Review: Star Trek: Year Five, Issue 18
The events of the past year have taken a heavy toll on Kirk and his crew. Thankfully, the end of USS Enterprise’s fifth year is approaching fast as the ship zooms ever closer to Earth. But when Uhura intercepts a distress call from Proxima Centauri requesting help in dealing with a global pandemic, Captain Kirk and his crew realize that home suddenly seems so close, yet so far.
Writer Jim McCann and artist Angel Hernandez deliver terror, hope, and uncertainty in a tale with disturbing parallels to our current reality in the eighteenth issue of Star Trek Year Five.
Some of Star Trek’s best episodes are stories with settings deeply familiar to our world. When the Enterprise meets Lokai and Bele in “Let That Be Your Last Battlefield” or when Benjamin Sisko dreams of the fifties in “Far Beyond The Stars” we’re forced to reflect on the powerful grip of racism in our own society. In “Justice” the absurdity of a judicial system built on absolutes is laid bare. In “The Outcast” the idea of gender identity, a fundamental part of our human experience, is examined. This longstanding storytelling tradition has continued in Trek comics and novels as well. Most recently, in the fourth issue of Star Trek: Year Five, the Enterprise deals with a society caught in civil war due to a twisted and disturbingly simplified view of government.
When COVID-19 enveloped our planet, it seems logical that the round table of creators behind Year Five saw an opportunity to tell a story. There’s an immediate sense of assurance seeing our Trek heroes come face to face with the things that we’re all dealing with but does Year Five #18 go beyond tradition to deliver something more?
Catch Me Up, Scotty
The Enterprise’s crew has endured what feels like a lifetime of struggles in the last seventeen issues of Year Five. Perhaps most troubling is the fragile relationship between Dr. McCoy and Spock with the former convinced that Spock is on the edge and about to lose it. The ship’s mood gets worse when Uhura receives an emergency hail. It’s from Alpha Centauri, a planet caught in the storm of a global pandemic, and they need help. The crew springs to action but not before Kirk tells Spock and McCoy to put aside their differences. The three soon transport to the planet, ready to help. As the bodies continue to pile up, on the bridge, Sulu and Chekov attempt to track down what started this pandemic in hopes of stopping it.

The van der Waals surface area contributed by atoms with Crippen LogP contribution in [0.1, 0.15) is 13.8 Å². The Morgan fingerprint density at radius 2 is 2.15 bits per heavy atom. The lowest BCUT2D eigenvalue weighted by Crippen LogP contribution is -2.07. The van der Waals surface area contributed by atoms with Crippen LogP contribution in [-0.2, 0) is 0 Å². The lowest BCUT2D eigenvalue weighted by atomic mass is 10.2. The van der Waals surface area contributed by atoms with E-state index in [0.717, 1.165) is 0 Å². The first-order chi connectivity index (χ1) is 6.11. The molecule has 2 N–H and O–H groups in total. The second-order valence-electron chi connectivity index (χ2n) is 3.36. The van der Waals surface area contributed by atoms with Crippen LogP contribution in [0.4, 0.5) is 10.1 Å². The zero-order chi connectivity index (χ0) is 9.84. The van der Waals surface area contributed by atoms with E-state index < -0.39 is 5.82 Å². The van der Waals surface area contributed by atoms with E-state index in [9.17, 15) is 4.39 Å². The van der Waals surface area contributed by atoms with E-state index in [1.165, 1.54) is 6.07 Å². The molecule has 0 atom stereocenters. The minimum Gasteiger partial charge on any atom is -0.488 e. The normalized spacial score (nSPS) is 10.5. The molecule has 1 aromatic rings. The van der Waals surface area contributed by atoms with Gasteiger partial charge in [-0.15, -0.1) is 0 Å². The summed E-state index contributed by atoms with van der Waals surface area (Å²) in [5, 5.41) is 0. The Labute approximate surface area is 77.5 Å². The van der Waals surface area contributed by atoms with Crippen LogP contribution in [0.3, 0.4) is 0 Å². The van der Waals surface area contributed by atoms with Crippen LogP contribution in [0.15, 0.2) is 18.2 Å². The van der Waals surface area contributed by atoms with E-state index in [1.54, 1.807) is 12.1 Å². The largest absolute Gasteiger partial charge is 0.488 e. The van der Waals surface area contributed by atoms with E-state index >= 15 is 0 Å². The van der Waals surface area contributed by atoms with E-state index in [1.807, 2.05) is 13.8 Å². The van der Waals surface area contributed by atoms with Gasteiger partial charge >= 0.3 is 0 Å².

Jim McCann, a comic book writer with experience in Marvel and DC Comics, tackles this two-part series. He doesn’t miss a beat in picking up where Jackson Lanzing and Colin Kelly, writers of issue 16, left the crew (issue 17 departs from the Enterprise to explore the origin of Gary Seven) and McCann’s understanding of our crew and where their headspace aligns perfectly with the immediate past and also the past four years of the Enterprise’s voyage. This is a crew that has been through a lot and they’re ready to come home. McCann’s dialog is superb and a double spread in the later pages of the issue has an exchange between Kirk and McCoy which belongs in the hall of fame of Kirk and McCoy banter.
This issue’s penciler Angel Hernandez is a veteran artist and staple of Trek comics for decades now. His most recent work is the continuing stellar miniseries Star Trek: Voyager: Seven’s Reckoning and there’s a big, simple reason why he’s asked to come back to Trek over and over: he’s just that damn good! Hernandez delivers in spades with his pencils and new colorist Fran Gamboa complements them with striking, mesmerizing colors. We see the effects of the pandemic both on the planet and its residents and Hernandez and Gamboa deliver an impressionable and weird aesthetic that lingers long after you turn the page. Letterer Neil Uyetake continues to do a masterful job in the series and the following panels are shown below are just one example of his work.
What’s The Verdict, Q?
In the pages of Year Five #18 we witness the first part of a strongly written, beautifully drawn story. McCann and Hernandez illustrate the Enterprise’s struggle to meet the moment by trying to overcome the odds and infighting, resulting in a tale that dares to offer inspiration in a dark world that is all too familiar.
Star Trek Year Five #18
Writer: Jim McCann
Artist: Angel Hernandez
Final rating: 8.5 out of 10
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